By Joanne S. Marchetta

Around the world, invasive species are notorious for their ability to out-compete native plants and animals. Once introduced to an area, they can spread out of control and fundamentally change both landscapes and ecologies, and then pose incredible challenges to manage or eradicate.

With another boating season underway at Lake Tahoe, invasive species remain one of the greatest and most persistent threats to our mountain lake’s unique environment and clear blue waters, as well as the recreation-based economy that it supports. Fortunately, Tahoe is a national leader in the fight against invasive species.

Joanne S. Marchetta

Our region has taken major steps to protect Lake Tahoe. More than 40 agencies and private and nonprofit partners are working together to prevent new introductions of invasive species and control populations of invasive species already in the lake. But we can and must do more.

Last month, TRPA received an update on plans to fight invasive aquatic weeds in the Tahoe Keys. The canals, lagoons, and marina are ground-zero for invasive weeds and warm water fish. The Tahoe Keys Property Owners Association is spearheading a plan, which has generated significant discussion because of its proposal to test and potentially use herbicides to fight the weeds that choke the lagoon’s waterways.

While specially-designed herbicides are used to fight invasive weeds in other lakes, some of which likely could not be cost-effectively controlled or eradicated in any other way, their use would be a first for the Lake Tahoe Region. And the subject has rightly prompted serious discussions about potential impacts to drinking water, other plants and animals, and the environment at large.

While conversations continue about whether herbicide use is appropriate for lagoons so close to Lake Tahoe, there is no doubt a problem with invasive species in the Tahoe Keys. Every summer, weeds must be cleared from its waterways to keep them open. The harvesting or “mowing” process costs hundreds of thousands of dollars. It also creates small weed fragments that threaten to spread and colonize the lake and leave the weeds growing back year after year.

This is a difficult issue to work through. But it should inspire each of us to see Tahoe Keys property owners cooperating with agencies, scientists, researchers, and community members to find innovative solutions to the problem.

Once fully analyzed and approved, the comprehensive weed management plan for the Tahoe Keys will contain a suite of options. For example, the plan calls for better ways of using barrier mats to block out sunlight and kill weeds, improving harvesting methods to reduce the number of weed fragments, and reducing the amount of nitrogen and phosphorus pollution from lawn fertilizer and other sources that washes into the lake and helps weeds grow. One researcher is even testing news ways to use ultraviolet lighting systems to kill the underwater weeds.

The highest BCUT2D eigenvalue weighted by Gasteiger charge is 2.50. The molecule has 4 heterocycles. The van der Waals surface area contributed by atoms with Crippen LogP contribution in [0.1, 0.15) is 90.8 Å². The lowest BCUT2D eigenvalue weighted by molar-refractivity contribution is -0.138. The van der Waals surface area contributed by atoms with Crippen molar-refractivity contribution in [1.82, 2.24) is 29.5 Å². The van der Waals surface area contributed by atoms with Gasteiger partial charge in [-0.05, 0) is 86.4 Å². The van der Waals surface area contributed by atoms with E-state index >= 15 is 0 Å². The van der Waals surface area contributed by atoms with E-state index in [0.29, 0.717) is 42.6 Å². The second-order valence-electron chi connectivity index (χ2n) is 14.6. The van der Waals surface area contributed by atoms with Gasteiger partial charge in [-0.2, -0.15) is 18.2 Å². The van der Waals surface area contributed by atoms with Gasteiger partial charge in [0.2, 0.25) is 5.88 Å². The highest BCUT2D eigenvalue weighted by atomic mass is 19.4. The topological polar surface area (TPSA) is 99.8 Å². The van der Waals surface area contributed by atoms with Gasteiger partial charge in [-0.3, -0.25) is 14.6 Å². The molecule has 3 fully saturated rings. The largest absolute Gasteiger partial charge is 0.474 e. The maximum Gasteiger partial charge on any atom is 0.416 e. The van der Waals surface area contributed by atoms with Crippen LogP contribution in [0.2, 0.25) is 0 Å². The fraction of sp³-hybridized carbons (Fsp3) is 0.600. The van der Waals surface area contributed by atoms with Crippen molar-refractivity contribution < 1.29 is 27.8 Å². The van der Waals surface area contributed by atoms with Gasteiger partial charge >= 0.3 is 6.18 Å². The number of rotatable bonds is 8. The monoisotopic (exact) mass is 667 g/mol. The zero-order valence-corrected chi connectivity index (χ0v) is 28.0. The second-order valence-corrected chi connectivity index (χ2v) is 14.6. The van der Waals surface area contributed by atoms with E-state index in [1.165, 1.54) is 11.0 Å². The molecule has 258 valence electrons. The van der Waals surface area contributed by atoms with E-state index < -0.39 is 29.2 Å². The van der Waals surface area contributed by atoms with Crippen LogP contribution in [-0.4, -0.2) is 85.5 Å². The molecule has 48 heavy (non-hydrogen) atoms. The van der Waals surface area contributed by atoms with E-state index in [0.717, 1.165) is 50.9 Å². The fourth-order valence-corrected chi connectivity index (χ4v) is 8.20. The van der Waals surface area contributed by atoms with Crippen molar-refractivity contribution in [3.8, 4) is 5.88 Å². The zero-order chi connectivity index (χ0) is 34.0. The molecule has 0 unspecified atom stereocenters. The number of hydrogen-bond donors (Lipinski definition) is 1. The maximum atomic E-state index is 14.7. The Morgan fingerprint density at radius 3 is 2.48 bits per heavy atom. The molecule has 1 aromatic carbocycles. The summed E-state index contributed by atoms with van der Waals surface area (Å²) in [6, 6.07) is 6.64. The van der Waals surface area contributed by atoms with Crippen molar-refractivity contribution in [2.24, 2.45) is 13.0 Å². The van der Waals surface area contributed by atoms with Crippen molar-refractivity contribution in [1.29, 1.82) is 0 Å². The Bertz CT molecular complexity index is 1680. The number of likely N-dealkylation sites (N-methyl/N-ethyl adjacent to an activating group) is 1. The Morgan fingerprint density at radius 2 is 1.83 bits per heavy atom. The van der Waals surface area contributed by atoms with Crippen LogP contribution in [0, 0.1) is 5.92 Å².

The community and agencies are embracing innovation and new technologies along with more cost-effective ways to fight invasive species at Tahoe. Our work is already paying off.

Tahoe’s boat inspection program is nationally recognized as a model for the rest of the country. This frontline defense has successfully stopped any new introductions of invasive species since its launch in 2008. Boater outreach and education is paying off, too, with fewer boats needing to be decontaminated because they are showing up “Cleaned, Drained, and Dry.” The Tahoe Keepers program has educated more than 3,000 people with kayaks, paddleboards, and canoes about how they can ensure their boats and fishing equipment aren’t spreading invasive species.

Researchers at University of Nevada, Reno, have created a lake-wide plan to control existing invasive species populations before they do any more harm to Tahoe’s environment and ecology. The plan will guide future control projects, outlining what invasive species we have the best chances to manage or eradicate, treatment techniques, research needs, and locations where projects will be most successful.

Nonprofit groups and research partners at Tahoe have also launched innovative new programs for people to get involved. The League to Save Lake Tahoe’s Eyes on the Lake program trains people to spot and report invasive species infestations while they are recreating at Lake Tahoe, compiling information that helps monitoring programs and guides future removal projects. The Lake Tahoe Citizen Science App created by the UC Davis Tahoe Environmental Research Center helps people report all sorts of useful information about invasive species and beach and water quality conditions.

There are many ways for people to get involved to protect Tahoe from the harms of aquatic invasive species. To learn more, please attend an upcoming public event about the past, present, and future of aquatic invasive species control and prevention work at Lake Tahoe. The event is scheduled for Tuesday, June 14, from 5:30-7:30 p.m. at the Tahoe Center for Environmental Sciences in Incline Village. By working together and bringing forward our best ideas for innovative solutions we can and will make a difference, and help ensure the lake we all treasure is passed on for future generations to enjoy. Please join us in this important work.

Joanne S. Marchetta is executive director of the Tahoe Regional Planning Agency.